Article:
Soon, companies like Nintendo and Sega made home consoles people could use to play video games. They were advertised to be arcades you could take home with you. It wasn’t just about the games though; home video game consoles also gave people a chance to form closer connections through video games.

People had to spend actual money in the arcades, which discouraged exploration. Instead, people were focused on simply beating the games they played at arcades, instead of enriching themselves in the stories and themes behind them.

Since home video games didn’t require money to play, gamers finally had a chance to lose themselves in RPG video games. Home consoles gave gamers the opportunity to realize what RPGs could be. And they rarely explored RPGs alone; friends filled living rooms across the world to experience the same story.

RPG Elements Are in Everything

As RPGs spread into the living room, so did the elements that built them. Characters were given leveling trees, and gameplay was never about mindlessly trying to earn a high score. RPG video games made gameplay strategic and expected their players to be able to think about what they were doing.

It forced gamers to engage with games on a deeper level, and as a result, gamers had more fun.

So, other kinds of games adopted RPG elements into their own formulas. RPG video games were directly responsible for the engaging elements that can now be found in genres like FPSs and strategy games. Whenever you upgrade a gun in Call of Duty, you have RPGs to thank.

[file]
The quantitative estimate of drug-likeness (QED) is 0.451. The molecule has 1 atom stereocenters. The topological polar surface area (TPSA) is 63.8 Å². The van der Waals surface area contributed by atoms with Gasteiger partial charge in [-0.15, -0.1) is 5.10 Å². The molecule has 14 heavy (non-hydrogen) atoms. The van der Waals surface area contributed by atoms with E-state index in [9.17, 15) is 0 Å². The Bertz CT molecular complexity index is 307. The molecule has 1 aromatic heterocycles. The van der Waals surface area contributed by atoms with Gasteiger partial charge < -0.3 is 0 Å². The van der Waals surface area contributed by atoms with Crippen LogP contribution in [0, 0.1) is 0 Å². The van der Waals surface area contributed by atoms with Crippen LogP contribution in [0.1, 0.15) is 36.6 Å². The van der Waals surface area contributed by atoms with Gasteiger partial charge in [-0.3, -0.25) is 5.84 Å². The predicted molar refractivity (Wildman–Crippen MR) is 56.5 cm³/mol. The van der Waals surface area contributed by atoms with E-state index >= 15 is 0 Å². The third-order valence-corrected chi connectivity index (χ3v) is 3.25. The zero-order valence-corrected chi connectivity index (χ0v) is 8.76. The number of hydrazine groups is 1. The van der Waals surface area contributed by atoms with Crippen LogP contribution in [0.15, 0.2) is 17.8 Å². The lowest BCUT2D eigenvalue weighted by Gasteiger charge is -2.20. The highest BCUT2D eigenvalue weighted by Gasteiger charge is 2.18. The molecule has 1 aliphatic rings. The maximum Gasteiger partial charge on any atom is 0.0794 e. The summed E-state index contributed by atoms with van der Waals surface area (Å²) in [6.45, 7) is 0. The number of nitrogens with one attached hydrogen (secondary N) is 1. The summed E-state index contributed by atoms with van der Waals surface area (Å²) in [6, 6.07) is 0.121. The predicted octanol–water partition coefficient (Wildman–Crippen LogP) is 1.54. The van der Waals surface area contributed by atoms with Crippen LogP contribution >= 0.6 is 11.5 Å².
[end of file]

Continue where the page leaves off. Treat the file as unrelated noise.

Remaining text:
Imagination, Magic, and Friendship Form RPGs

The crux to understanding RPG video games is simple: they’re about having fun. They seek to take players into new worlds where they can lose themselves in the roles of legendary heroes. And even though they are video games, for the most part, they’re rooted in sophisticated fields like literature.

They were instrumental in creating the gamer identity. They taught people about the value of exploration and discovery and created clear lines between good and evil. The prize at the end was the friends that gamers made along the way.

It was the beginning of a new industry — the gaming industry. And to learn more about the gaming industry, just keep reading here. Our website is always updated with news from all kinds of industries so that you can learn about the news for all your favorite hobbies.